Groups slam PUP’s random drug tests among students
Groups slam PUP’s random drug tests among students
PUP says that the drug tests are based on an order by the Commission on Higher Education

MANILA, Philippines – In simultaneous protests on Thursday, August 15, students of the Polytechnic University of the Philippines (PUP), youth, and activist groups criticized the mandatory random drug testing of students from the 15 colleges of the university.

On the same day the drug tests were held, students from different groups such as the League of Filipino Student (LFS)-PUP, the College of Communication Student Council, and PUP SPEAK marched from the PUP main building in Manila to streets surrounding the university.

PUP’s College of Architecture and Fine Arts Student Council (CAFASC) said the university conducted the drug tests without orienting the students.

The council added that since the student handbook revision 2019 is yet to be finalized by the Board of Regents, the highest policy-making body of the university, the mandatory random drug testing should not have been implemented.

“CAFASC believes that the mechanisms and guidelines of the mandatory random drug testing are still vague to the majority of the students, therefore consultation and orientation shall be provided to the students of the College for them to fully understand the exact parameters of the said matter,” the statement read. 

University officials however said that they conducted a seminar among students and that the activity was mandated by the Commission on Higher Education (CHED). One of them added that what happened on Thursday was merely a dry run.

PUP: Seminar was held

In a report by The Catalyst, PUP President Emanuel de Guzman was quoted as saying that they held a drug awareness seminar before the drug testing. 

“The University conducted anti-drug awareness seminar to students, faculty members and employees last July 30 and 31, 2019 to explain the procedures of the random drug testing,” PUP Communication Management Office also said in a press statement released Friday, August 16. 

CAFASC urged the administration to discuss the various issues related to these drug tests to its students. 


Parents’ consent

The PUP College of Political Science and Public Administration (CSPA), on the other hand, said it’s not clear where the directive came from.  

At higit sa lahat, walang malinaw na pamantayan ang nasabing Mandatory Random Drug Testing na maaring maging mag-resulta sa kapahamakan ng Iskolar ng Bayan sa kadahilanang biglaan ang pagpapatawag at pagsasagawa nito,” the group said.

(And most of all, there is no clear standard of the said Mandatory Random Drug Testing, which may put the students at risk.)

The CSPA Student Council pointed out that the students were only given a limited period of time to get their parents’ consent as posted on the Student Information System (SIS). The university also didn’t mention the consequences if parents refuse to give their consent. 

“Ang CHED memorandum no. 18 ay pagsikil sa karapatan ng Iskolar ng Bayan at malaking kasalanan sa bahagi ng administrasyon ng PUP ang pagpapatupad nito sa kabila ng ng isyu na wala itong malinaw na pamantayan at nang napakalakas na protesta ng Iskolar ng Bayan dahil sa maaring maging kapahamakan sa mga estudyante sa loob ng pamantasan,” CSPA added in its statement.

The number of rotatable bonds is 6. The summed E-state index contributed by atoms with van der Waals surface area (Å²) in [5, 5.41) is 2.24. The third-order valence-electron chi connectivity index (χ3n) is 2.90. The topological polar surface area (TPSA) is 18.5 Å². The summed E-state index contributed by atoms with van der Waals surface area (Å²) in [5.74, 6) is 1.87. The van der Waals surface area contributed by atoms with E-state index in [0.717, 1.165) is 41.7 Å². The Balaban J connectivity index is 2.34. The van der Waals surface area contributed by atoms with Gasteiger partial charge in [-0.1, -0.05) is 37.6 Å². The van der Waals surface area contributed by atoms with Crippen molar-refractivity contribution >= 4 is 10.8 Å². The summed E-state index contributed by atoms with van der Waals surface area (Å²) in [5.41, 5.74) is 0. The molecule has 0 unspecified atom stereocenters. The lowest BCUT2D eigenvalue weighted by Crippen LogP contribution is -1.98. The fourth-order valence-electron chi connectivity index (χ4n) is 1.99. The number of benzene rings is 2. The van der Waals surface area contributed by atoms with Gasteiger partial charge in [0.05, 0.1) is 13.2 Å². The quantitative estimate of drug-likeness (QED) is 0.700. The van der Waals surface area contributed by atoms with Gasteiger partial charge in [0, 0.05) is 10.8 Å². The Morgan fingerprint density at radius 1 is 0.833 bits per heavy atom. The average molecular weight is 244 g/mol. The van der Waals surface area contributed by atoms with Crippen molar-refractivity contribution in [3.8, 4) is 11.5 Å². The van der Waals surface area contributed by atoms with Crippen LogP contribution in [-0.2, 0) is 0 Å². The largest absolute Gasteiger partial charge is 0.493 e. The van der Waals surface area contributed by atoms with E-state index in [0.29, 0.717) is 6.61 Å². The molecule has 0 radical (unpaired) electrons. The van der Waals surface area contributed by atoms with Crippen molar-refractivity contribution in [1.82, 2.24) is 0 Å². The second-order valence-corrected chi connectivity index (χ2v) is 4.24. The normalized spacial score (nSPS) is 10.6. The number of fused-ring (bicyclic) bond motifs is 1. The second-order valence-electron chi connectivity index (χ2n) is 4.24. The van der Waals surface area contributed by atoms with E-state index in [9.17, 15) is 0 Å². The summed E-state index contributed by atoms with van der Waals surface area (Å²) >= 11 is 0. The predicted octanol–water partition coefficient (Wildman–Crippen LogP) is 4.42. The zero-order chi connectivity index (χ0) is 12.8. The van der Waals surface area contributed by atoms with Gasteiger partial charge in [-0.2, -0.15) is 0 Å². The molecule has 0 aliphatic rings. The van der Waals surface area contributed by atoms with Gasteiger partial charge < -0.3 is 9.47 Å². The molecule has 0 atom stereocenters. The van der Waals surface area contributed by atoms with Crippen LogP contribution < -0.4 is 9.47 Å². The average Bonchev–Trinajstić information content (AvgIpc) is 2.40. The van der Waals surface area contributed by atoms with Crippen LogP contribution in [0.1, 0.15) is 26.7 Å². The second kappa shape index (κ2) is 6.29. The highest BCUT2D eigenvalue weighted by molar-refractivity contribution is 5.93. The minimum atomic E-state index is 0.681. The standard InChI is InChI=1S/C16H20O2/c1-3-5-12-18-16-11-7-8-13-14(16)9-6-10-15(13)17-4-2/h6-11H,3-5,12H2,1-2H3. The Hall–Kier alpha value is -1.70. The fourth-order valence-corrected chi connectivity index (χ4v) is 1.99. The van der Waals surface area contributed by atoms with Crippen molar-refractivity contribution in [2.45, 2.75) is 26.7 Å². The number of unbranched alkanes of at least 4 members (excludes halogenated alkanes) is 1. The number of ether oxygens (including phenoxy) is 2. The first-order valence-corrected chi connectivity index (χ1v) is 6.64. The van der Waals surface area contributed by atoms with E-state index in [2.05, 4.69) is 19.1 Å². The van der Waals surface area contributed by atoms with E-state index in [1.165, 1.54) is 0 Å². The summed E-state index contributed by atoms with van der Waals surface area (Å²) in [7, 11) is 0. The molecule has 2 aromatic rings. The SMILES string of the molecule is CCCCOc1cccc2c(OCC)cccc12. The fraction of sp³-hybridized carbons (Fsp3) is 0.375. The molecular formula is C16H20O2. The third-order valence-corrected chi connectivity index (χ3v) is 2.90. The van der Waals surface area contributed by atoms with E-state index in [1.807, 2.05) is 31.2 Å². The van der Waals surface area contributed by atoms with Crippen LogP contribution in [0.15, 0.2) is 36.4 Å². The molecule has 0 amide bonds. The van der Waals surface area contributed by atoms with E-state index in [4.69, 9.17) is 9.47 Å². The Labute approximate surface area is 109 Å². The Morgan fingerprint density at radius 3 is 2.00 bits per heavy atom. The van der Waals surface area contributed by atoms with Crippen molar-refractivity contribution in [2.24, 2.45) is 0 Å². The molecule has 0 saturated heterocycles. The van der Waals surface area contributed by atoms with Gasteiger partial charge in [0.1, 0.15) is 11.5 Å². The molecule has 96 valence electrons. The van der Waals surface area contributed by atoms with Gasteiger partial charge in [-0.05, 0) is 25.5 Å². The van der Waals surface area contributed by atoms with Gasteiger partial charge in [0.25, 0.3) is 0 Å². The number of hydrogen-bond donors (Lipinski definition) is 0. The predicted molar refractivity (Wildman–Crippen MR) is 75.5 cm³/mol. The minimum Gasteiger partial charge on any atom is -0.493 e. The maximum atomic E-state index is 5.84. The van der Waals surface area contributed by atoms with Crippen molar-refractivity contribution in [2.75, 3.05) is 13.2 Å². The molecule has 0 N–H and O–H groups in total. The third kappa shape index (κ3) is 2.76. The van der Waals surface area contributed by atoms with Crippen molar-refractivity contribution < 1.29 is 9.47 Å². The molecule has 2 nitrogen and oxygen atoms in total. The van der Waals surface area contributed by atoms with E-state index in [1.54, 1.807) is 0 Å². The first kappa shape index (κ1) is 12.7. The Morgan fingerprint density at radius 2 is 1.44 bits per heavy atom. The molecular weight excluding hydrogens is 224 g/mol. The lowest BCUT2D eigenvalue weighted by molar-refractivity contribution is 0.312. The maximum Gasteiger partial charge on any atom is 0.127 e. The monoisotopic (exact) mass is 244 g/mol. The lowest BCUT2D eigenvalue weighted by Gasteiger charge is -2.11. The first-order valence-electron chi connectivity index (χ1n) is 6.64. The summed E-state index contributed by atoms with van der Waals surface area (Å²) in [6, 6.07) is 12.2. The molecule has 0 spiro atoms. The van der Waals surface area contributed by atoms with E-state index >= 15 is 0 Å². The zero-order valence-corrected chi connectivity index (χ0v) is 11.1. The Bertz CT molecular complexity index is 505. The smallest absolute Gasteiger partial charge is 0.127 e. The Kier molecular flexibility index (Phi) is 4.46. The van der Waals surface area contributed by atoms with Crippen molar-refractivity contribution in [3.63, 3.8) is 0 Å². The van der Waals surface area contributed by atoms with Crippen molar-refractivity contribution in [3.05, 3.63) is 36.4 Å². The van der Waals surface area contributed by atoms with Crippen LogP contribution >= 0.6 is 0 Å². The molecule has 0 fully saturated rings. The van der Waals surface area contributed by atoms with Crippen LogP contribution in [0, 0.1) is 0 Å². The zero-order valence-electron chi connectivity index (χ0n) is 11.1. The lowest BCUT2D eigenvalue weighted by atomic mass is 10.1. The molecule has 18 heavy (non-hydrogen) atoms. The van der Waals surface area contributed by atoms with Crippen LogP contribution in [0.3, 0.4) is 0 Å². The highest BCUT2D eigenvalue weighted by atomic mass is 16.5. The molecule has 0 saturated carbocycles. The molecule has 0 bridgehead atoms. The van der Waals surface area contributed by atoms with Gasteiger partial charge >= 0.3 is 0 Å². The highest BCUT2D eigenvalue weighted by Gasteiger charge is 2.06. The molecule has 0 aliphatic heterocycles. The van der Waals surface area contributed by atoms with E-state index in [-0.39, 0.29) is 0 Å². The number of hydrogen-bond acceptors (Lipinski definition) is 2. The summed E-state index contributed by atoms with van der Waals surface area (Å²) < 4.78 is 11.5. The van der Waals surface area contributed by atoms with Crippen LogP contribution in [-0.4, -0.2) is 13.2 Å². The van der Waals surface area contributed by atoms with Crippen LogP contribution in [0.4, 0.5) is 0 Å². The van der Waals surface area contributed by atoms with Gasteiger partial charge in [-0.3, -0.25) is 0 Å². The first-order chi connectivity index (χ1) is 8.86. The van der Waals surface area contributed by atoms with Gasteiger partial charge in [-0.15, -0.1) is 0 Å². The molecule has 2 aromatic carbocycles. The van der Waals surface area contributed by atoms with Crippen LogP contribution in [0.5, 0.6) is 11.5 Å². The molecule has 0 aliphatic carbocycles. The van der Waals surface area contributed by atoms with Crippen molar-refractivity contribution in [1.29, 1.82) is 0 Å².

(The CHED memorandum no. 18 suppresses the right of the Iskolar ng Bayan, and it’s a big mistake for for the PUP administration to implement this in the absence of clear standards and in the face of strong protests by the students.) 



PUP clarified that the drug testing was in accordance with the CHED’s Memorandum Order 18  to ensure that universities are drug-free communities. 

As of writing, a total of 120 of the 800 students from the 15 colleges of the main campus were randomly selected for drug testing, the school said. This will continue in the next few days.

Dry run 

In an interview done by The Engineering Spectrum, PUP Vice President for Student Affairs and Services Zenaida Sarmiento said that list of those tested is confidential. She also stressed that only a sample population of students will be tested while the university officials, Executive Committee, security guards, and other staffs are required. 

“With regards sa consent, it’s just an information, not a waiver to parents na kung papayagan ba o hindi kasi ito ay mandatory ng CHED to State Universities and Colleges (With regard to the consent, it’s just an information, not a waiver to parents if they will allow or not because it is a mandate of CHED to SUCs),” Sarmiento clarified.

Sarmiento added that the testing that happened on Thursday was only a dry run, and even the university officials are not informed about the exact date of the next drug testing.

Rappler has yet to receive a response from PUP on the status of proposed student handbook revision that includes changing the dress code, raising the maintaining general weighted average, and pushing for mandatory drug testing. 

PUP said students who test positive would not be dismissed but would undergo appropriate intervention or rehabilitation, based on to the PUP Student Handbook. It also guaranteed confidentiality of results. 

“Confirmed positive results shall not be a basis for disciplinary action unless the student concerned is held liable for violations of other University rules and regulations.”

Youth and progressive groups also protested the presence of policemen inside the PUP main campus on Thursday.

In a report by The Catalyst, university officials said the policemen are students of the Open University. 

Senator Ronald dela Rosa, at a recent hearing of the Senate committee on public order and dangerous drugs which he chairs, said he wanted increased police patrols at the PUP to deter communist recruitment in the state school. – 

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